Our Transport & Logistics Team's round-up highlights
developments in transport regulation that affect everyone,
including the proposed implementation of uniform 'chain of
responsibility' laws nationally and the controversial new
'safe rates' legislation.
We are half way through 2012 and it remains a busy agenda for
transport and logistics regulators and enforcers, with developments
impacting both providers and users of transport and logistics
Recent incidents and investigations: In the
last few months, there have been some high profile investigations
into, and police blitzes targeting, heavy vehicle transport
whose drivers have been suspected of using illicit drugs;
whose vehicle speed limiters have been found to have been
tampered with; or
whose vehicles have been detected speeding or unsafely loaded
or who are not complying with driver fatigue management
How this affects you - your role in the transport
'chain of responsibility': A recent protest by
truck drivers in Sydney brings into focus how road transport laws
affect not only drivers and operators, but anyone
whose supply chain involves the transportation of goods using heavy
The point the truck drivers were making was that in order to
meet the delivery demands of their customers, they claimed they had
no choice but to take risks - breaching speed limits or driving
hours restrictions or loading their vehicles in a way that may be
unsafe. The truck drivers are highlighting the fact that everyone
in the transport chain needs to take responsibility for the
drivers' compliance with safety laws.
Current state of play: Hence the development of
'chain of responsibility' laws over the last few years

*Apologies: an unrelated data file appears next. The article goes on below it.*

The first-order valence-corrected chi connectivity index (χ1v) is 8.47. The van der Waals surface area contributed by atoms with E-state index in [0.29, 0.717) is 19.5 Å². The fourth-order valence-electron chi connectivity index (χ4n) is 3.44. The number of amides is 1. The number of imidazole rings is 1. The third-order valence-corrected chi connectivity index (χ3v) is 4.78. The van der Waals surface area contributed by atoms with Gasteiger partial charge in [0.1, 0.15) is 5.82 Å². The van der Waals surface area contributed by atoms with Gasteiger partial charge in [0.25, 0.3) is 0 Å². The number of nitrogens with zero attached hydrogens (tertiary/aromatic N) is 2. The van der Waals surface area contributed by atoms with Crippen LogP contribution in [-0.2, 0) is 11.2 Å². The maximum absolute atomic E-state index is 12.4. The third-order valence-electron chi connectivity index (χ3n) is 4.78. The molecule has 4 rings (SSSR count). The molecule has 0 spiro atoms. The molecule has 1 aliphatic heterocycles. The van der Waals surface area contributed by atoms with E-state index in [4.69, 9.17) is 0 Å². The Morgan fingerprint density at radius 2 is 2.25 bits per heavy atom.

which make all participants in the transport chain liable for
relevant breaches of road laws - from consignors, packers and
loaders through to consignees, with liability extending to
directors and managers of organisations in the chain as well.
Currently, these laws vary from State to State and Territory to
Territory, which makes it difficult for organisations with national
operation or reach. However, moves are afoot to put in place
uniform chain of responsibility laws nationally with respect to
heavy vehicles by the beginning of next year. We will keep you
posted on progress.
'Safe rates': In addition, the
controversial Road Safety Remuneration Act 2012 was assented to in
April 2012 and commenced on 1 July 2012.
The Act is intended to promote 'safety and fairness' in
the road transport industry by regulating 'remuneration related
incentives' and other factors that contribute to unsafe work
practices, including by promoting reasonable standards along the
road transport industry supply chain.
The Act establishes a new Safety Remuneration Tribunal which is
empowered to make 'safety remuneration orders' (of its own
volition in accordance with its own annual work program, and on
application by interested persons), to approve road transport
collective agreements, to deal with certain disputes involving road
transport and to conduct research into remuneration related matters
that may affect safety in the road transport industry.
The Act has been widely criticised, variously for creating an
additional layer of regulation and compliance which goes against
the tide of streamlining and simplifying transport regulation and
because of a lack of empirical evidence of the link between driver
remuneration and road safety.
Budget 2012: The fact that freight transport
and logistics are front of mind for the federal and NSW governments
was clear from recent budget measures. Apart from the proposal to
develop a new multi-modal, multi-billion dollar freight terminal at
Moorebank in Sydney, allocation was made in the federal budget for
the establishment of national regulators for heavy vehicle, rail
and maritime safety, whilst the NSW budget provided for increased
investment in key freight routes and road infrastructure
Looking ahead: All of these recent developments
highlight the timeliness of the implementation of national heavy
vehicle laws, scheduled to commence in January 2013. There are also
parallel developments towards national regulation of rail and
maritime safety. The implementation of uniform regulation across
the various transport modes also forms part of the broader
harmonisation of workplace health and safety laws across
In response to growing interest in the commercial use of drones or RPAs in Australia, CASA has developed new regulations.
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